Last autumn, John, Stuart and I, the three Dark Angels (d’archangels as we’ve now been christened by the endlessly inventive Faye Sharpe – see link to the Secret Archaeologist in the blogroll below), had a mad idea.
It was a response to the question What next? from some of our more persistent students – although to call them students suggests something that’s very wide of the mark. They’re all skilled, experienced writers and communicators and they have as much to teach us as we them. But they wanted more Dark Angelry and we felt obliged to come up with something. So the collective novel was conceived.
In February we took ourselves off to Inverness-shire, 14 of us, and spent a chilly weekend in a large house figuring out how to write a book together. I’ve previously posted about it here, mainly in amazement at the collaborative spirit that broke out among us. We left at the end of the weekend with a plot outline and a rough notion of which of the 15 characters (one archangel had hit a snag with his weekend flight plan) was due to appear at which points in the story.
Co-ordination was clearly going to be critical, so the next thing was to appoint a project manager. One of our number duly put her hand up (there might just have been an archangel standing behind her at the time) and Claire Falcon-Windsor was appointed. Everyone approved. You don’t argue with someone with a surname like that.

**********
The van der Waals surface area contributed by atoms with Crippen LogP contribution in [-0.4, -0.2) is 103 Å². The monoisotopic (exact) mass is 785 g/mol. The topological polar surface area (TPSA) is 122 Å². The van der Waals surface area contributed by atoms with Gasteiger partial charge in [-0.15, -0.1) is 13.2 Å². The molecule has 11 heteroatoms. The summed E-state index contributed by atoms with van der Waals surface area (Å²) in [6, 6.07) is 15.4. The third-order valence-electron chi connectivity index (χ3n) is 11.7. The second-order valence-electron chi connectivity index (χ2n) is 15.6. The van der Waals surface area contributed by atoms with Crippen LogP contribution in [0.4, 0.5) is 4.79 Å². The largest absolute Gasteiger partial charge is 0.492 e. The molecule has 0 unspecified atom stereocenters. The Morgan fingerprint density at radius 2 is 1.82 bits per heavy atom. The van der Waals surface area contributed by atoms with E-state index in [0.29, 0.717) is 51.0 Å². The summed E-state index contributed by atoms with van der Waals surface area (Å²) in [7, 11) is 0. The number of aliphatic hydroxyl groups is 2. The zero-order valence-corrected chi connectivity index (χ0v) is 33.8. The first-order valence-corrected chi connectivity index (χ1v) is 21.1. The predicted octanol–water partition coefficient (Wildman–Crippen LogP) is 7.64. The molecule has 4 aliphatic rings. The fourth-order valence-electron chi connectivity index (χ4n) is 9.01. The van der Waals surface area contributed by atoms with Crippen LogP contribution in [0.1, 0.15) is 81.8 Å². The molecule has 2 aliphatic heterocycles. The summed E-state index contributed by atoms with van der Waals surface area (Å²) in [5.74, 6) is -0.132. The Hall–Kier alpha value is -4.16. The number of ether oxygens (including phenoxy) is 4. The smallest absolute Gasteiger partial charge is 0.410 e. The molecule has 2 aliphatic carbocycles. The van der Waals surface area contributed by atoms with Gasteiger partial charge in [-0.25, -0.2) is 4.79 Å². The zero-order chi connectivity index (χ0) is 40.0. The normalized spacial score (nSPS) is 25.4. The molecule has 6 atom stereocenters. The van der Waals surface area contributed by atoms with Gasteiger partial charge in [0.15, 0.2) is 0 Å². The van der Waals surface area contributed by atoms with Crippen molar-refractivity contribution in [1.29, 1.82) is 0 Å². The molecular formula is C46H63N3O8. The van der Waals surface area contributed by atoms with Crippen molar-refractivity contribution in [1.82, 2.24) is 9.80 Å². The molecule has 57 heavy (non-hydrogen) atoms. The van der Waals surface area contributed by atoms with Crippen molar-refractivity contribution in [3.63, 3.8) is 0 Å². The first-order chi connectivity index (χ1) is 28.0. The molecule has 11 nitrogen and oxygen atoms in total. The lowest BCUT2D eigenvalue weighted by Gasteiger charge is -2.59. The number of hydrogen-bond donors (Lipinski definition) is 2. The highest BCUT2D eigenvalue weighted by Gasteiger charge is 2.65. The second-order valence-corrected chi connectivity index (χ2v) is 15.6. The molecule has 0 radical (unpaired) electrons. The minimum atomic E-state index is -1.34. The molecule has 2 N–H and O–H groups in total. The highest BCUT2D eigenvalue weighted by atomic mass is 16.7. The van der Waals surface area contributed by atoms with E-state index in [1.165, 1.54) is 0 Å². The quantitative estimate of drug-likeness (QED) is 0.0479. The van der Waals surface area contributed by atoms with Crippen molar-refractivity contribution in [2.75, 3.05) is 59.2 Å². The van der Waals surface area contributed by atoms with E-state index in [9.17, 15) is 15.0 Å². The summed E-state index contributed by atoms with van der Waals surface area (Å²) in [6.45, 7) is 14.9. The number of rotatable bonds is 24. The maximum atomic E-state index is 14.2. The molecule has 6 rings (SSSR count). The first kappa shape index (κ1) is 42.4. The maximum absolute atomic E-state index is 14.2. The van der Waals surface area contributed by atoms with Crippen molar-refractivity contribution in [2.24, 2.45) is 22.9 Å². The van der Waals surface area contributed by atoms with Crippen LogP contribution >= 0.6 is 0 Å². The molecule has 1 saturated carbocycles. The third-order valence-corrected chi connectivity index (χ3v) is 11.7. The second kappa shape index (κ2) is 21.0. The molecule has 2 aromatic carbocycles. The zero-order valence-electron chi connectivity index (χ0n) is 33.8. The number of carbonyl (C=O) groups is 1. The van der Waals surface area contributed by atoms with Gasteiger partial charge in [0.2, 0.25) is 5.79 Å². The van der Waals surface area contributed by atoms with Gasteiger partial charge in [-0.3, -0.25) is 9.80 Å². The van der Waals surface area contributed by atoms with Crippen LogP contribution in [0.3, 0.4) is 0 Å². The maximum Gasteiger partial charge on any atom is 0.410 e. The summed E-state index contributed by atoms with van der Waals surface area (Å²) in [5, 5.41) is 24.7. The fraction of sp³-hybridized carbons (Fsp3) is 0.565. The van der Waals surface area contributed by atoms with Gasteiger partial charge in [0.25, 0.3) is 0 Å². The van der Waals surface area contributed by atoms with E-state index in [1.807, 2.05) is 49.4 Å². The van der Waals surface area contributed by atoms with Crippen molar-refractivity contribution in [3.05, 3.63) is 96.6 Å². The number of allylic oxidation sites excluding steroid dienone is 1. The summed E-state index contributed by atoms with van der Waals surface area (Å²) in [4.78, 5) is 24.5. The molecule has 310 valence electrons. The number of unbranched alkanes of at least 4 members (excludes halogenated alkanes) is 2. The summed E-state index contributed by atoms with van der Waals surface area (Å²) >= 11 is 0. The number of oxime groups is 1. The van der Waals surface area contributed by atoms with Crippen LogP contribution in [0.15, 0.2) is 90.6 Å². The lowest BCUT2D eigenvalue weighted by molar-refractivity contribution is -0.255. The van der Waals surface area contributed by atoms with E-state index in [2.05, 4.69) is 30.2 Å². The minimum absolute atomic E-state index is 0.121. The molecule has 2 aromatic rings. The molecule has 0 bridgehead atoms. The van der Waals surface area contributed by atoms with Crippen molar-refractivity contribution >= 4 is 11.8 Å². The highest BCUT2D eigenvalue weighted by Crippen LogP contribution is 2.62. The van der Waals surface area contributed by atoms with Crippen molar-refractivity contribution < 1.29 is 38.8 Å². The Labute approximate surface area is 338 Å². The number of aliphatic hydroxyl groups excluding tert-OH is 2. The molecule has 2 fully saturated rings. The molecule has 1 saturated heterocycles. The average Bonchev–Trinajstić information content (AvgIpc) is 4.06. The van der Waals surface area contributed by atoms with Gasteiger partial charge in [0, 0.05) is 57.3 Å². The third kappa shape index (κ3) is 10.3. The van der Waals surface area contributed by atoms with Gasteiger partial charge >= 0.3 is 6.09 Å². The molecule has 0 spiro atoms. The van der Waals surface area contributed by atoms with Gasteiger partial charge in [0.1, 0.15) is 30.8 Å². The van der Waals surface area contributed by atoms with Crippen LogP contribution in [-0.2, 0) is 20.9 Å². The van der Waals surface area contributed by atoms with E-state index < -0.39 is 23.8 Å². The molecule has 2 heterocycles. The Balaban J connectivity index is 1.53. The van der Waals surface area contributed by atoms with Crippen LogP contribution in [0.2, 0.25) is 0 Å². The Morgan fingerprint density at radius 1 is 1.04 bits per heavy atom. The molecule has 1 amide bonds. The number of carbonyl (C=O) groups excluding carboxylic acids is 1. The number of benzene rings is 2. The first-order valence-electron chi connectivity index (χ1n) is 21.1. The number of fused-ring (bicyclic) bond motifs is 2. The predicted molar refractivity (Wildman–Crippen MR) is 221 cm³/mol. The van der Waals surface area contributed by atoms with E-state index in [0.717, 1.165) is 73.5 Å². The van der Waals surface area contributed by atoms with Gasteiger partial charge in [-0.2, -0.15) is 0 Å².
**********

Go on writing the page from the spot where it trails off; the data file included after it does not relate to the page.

Now it’s May, Claire’s cracking the whip, and the chapters are starting to come in. Very exciting it is, too. Characters are developing, voices are firming up, and the plot’s advancing nicely. The story is loosely (very, very, very loosely) based on As I Lay Dying, William Faulkner’s southern classic. Our novel, As I Died Lying, also follows the final journey of a dead woman and her family to her chosen resting place. But there all similarities cease – and for the moment I’ll say no more.
I will say, however, that we have a publisher. This is Unbound, founded two years ago by John Mitchinson and friends. John had a distinguished career in publishing before becoming the head of research for QI, where he sets the questions and writes the Quite Interesting books. His new venture, Unbound, relies very effectively on crowd-funding. It’s already had several successes and we’re naturally hoping that As I Died Lying will become another.
So here comes the pitch. For our mad idea to see the light of day, later this year, we need pledges. They can be big or small, but they all count. Once enough people have pledged enough money, Unbound will press the button and we (and hopefully you too) will have a book. If we don’t get enough pledges it will be consigned to the dustbin of publishing history, but we’re not even thinking about that.
There’s everything you need to know about it here – a brilliant short movie, a short sample chapter, a description of how it all came about, and most importantly an invitation to pledge.
So please, Dear Readers, take this in the spirit in which it was intended – as a brazen plea for you to put your hands in your pockets. In just a few months you could be holding in that same hand a copy of what may be the world’s first collectively written novel. Imagine that.